I know it can be intimidating to choose which shoe polishes are best for your shoes. I mean, there are so many. When I first started making shoes it was the hardest part for me.
“Do I choose one with color or that is neutral? Will it make my shoes too shiny or not shiny enough? Will it make my shoes look cheap?”
Fortunately for you, I have spent countless hours testing a variety of shoe polishes on hundreds of shoes. These are my favorite name brand polishes. I like them enough that I don’t take the time to make my own. Also check out or polishing guide here for some great techniques on the art of shoe polishing.
This one is a classic, and I use it on ALL Standard Handmade footwear for an initial polish. It comes in a tin can and is solid like, and even smells like, soap. The way to use it is to have a cup of water and a rag. Wrap the rag around your finger, dip it into the water, and apply it to the soap in a circular motion. Once there is a nice lather on the rag you can apply it to the shoe. When the lather is dry you use another rag, this time dry, and apply a circular motion to begin to remove the film of lather. You will be left with a regal, soft luster. You should not use this polish for high gloss applications because it will not work. We love this one for its rich, yet soft finish, and is our main leather care product. Its primary use is to clean leather, and often, we find, is the only polish needed for some shoes.
Meltonian (neutral) has a similar finish to Fiebing’s Saddle Soap, if just a little shinier. The biggest difference is it’s in a soft cream form so there is no reason to get a lather going on a wet rag. It can be applied as is to the leather. We typically stick to the neutral color, but they have a wide range of hues to choose from. Just be sure to use a color lighter than your shoes because ALL polishes with dyes will make your shoes darker. It also acts as a great leather conditioner, in my experience.
In addition, you can use Meltonian for a semi-gloss shine if, while it’s still moist on the shoes, you brush them quickly with a fine horse hair brush.
Saphir Renovateur is actually sold as a leather conditioner. While we think it’s great as a conditioner, in most cases it’s enough of a shine that nothing else needs to be done. It leaves the leather looking full and smooth. The drawback is its price, about $20, that makes this one a harder buy. However, many people swear by it, and we think it’s great too (worth buying). Many bespoke shoemakers use only this polish.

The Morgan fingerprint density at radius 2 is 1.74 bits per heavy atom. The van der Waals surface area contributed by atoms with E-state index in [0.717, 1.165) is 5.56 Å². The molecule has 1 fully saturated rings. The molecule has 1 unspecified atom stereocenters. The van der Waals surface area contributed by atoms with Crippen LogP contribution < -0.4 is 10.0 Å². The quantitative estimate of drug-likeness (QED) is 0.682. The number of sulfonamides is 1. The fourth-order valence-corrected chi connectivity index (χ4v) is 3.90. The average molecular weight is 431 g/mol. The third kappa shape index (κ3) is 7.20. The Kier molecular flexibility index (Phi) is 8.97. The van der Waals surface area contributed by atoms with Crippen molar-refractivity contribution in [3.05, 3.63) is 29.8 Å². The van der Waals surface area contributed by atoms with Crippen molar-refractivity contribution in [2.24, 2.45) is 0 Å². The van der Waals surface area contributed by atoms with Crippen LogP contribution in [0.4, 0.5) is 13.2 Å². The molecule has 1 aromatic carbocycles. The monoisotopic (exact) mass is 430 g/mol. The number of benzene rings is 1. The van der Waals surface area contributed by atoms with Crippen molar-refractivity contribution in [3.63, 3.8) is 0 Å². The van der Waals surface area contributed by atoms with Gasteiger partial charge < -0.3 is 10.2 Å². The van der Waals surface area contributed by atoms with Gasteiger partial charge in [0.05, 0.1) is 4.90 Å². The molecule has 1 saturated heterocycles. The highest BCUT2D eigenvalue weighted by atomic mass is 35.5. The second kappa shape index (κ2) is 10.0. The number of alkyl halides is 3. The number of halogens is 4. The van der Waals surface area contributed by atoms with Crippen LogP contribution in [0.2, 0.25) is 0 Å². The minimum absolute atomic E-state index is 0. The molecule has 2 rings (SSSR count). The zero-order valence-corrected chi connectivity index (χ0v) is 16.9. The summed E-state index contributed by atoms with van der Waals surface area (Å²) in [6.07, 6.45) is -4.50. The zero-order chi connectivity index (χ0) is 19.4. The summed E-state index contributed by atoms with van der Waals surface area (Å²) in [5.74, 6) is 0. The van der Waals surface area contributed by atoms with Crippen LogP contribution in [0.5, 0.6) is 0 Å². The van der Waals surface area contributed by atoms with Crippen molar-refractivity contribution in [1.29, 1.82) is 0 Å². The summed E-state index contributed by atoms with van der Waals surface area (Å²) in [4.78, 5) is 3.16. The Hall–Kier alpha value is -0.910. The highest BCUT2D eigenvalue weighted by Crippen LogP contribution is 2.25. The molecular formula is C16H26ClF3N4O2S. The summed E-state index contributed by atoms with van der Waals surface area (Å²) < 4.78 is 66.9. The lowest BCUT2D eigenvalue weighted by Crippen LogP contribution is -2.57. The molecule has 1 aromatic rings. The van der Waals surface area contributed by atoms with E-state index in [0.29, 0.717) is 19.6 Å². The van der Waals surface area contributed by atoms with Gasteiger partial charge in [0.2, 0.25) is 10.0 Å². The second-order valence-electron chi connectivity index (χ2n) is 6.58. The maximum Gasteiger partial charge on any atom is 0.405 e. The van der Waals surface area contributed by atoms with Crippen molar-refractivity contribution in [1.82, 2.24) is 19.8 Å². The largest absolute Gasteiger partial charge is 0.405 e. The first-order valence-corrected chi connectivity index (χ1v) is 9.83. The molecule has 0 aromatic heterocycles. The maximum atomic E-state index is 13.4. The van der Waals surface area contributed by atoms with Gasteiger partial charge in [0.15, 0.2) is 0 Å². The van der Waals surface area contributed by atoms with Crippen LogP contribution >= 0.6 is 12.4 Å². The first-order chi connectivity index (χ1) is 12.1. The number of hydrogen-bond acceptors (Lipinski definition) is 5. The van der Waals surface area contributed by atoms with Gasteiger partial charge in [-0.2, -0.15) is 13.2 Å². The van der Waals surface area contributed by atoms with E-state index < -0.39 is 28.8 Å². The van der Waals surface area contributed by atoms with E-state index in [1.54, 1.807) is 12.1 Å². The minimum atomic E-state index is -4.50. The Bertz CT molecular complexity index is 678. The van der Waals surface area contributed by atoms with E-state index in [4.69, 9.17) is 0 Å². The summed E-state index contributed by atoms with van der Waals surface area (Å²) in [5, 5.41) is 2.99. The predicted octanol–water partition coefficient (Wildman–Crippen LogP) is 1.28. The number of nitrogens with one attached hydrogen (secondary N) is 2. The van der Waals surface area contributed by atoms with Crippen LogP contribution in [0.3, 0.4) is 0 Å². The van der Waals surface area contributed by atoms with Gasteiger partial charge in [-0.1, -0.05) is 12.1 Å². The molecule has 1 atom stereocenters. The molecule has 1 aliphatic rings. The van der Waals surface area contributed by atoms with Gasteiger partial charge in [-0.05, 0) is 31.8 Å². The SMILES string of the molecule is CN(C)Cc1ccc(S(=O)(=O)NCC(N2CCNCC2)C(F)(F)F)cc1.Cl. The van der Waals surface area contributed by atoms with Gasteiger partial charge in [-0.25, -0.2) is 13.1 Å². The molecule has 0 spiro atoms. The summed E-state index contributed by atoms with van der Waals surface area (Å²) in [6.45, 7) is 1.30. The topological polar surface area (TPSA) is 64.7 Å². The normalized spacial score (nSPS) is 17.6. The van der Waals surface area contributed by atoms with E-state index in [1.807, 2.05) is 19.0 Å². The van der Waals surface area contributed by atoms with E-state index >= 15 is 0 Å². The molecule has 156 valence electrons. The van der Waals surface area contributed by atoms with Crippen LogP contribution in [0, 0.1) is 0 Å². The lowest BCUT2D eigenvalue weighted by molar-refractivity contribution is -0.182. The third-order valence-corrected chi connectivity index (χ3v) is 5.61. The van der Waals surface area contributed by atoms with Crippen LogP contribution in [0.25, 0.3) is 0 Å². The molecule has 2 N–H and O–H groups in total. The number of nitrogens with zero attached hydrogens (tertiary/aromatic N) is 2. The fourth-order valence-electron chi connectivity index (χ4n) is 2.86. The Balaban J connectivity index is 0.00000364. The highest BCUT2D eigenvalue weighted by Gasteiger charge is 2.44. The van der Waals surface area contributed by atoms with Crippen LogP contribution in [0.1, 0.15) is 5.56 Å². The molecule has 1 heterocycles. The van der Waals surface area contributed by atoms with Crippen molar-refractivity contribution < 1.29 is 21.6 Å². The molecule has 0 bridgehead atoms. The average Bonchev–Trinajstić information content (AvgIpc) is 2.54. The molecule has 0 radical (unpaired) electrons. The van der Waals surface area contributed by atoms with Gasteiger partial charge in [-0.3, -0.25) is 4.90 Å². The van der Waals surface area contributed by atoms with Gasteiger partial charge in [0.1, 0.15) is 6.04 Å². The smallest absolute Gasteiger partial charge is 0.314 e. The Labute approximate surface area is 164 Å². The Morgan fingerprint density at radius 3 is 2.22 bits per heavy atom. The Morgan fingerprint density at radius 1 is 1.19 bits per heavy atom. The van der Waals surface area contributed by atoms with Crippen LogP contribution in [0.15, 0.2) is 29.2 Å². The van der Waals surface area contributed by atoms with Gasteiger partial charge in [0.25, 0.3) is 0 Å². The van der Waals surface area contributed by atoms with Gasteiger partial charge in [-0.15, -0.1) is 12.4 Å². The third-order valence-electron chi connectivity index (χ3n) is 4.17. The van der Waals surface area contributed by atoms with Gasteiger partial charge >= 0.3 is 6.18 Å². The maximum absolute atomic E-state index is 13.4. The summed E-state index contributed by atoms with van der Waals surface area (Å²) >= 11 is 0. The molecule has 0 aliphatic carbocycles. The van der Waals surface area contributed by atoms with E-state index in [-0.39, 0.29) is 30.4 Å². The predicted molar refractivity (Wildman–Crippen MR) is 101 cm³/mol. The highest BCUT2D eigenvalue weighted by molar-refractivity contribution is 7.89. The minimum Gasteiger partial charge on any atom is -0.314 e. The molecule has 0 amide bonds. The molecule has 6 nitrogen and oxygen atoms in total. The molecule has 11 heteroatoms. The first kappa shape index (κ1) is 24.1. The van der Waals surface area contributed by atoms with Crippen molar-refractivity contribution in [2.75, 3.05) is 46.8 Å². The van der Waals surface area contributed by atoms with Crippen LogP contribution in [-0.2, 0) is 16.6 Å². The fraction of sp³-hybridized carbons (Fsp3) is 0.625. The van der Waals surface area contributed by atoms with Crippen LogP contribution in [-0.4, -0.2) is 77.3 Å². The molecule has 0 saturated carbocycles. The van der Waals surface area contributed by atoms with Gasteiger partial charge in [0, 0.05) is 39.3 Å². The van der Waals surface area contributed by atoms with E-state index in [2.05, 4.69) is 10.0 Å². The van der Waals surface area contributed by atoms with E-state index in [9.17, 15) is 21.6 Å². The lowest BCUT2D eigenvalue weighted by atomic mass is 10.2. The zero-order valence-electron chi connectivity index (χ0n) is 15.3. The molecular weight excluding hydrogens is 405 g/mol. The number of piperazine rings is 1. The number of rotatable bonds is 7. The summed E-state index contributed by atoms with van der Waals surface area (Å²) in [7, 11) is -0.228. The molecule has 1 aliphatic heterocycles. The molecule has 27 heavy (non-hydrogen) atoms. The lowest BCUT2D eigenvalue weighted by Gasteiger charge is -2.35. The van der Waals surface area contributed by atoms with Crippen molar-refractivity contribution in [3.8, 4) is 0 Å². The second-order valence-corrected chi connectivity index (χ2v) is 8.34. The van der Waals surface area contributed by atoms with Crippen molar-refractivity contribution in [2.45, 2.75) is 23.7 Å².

- Bees wax
Bees wax, or any polish that contains it will surely get you a glossy shine. In the case of beeswax, however, heat is required to achieve the mirror shine. Heat can be generated via elbow grease and rubbing with a rag. Or, if you have a bench grinder, the shine can be accomplished with a polishing wheel. Some that we like: Dr. Robson’s shoe polish, Murray’s, and Saphir’s shoe polishes. Just be careful not to use too much. A little goes a long way. And you want to be sure all of the excess is worked off. Otherwise the surface will seem a little sticky. Beeswax polishes definitely take a bit of practice to master the application.
For the ultimate shine, Lincoln polishes are the winner. We typically only use Lincoln at the toes and heels of the shoes in order to give them an extra shine. A traditional polish job on a pair of shoes will usually leave the toes and heels shinier than the rest of the shoes.
- Final note:
It’s important to think about the type of shoes you are polishing before you choose a polish. For example: You likely wouldn’t shine a pair of work boots the same as you would a pair of dress shoes. For your work boots I’d recommend either Feibing’s or Meltonian to bring back the richness and protect the leather. But then again, it’s all about what You want your shoes to look like.
For the over achiever, applying Fiebing’s saddle soap in order to clean the leather, then applying Saphir Renovateur to condition the leather, then applying Lincoln shoe polish will give your shoes the richest and shiniest look around. If you have time for that sort of thing…
And, If you're looking for more of a how-to check out my post on shoe care.
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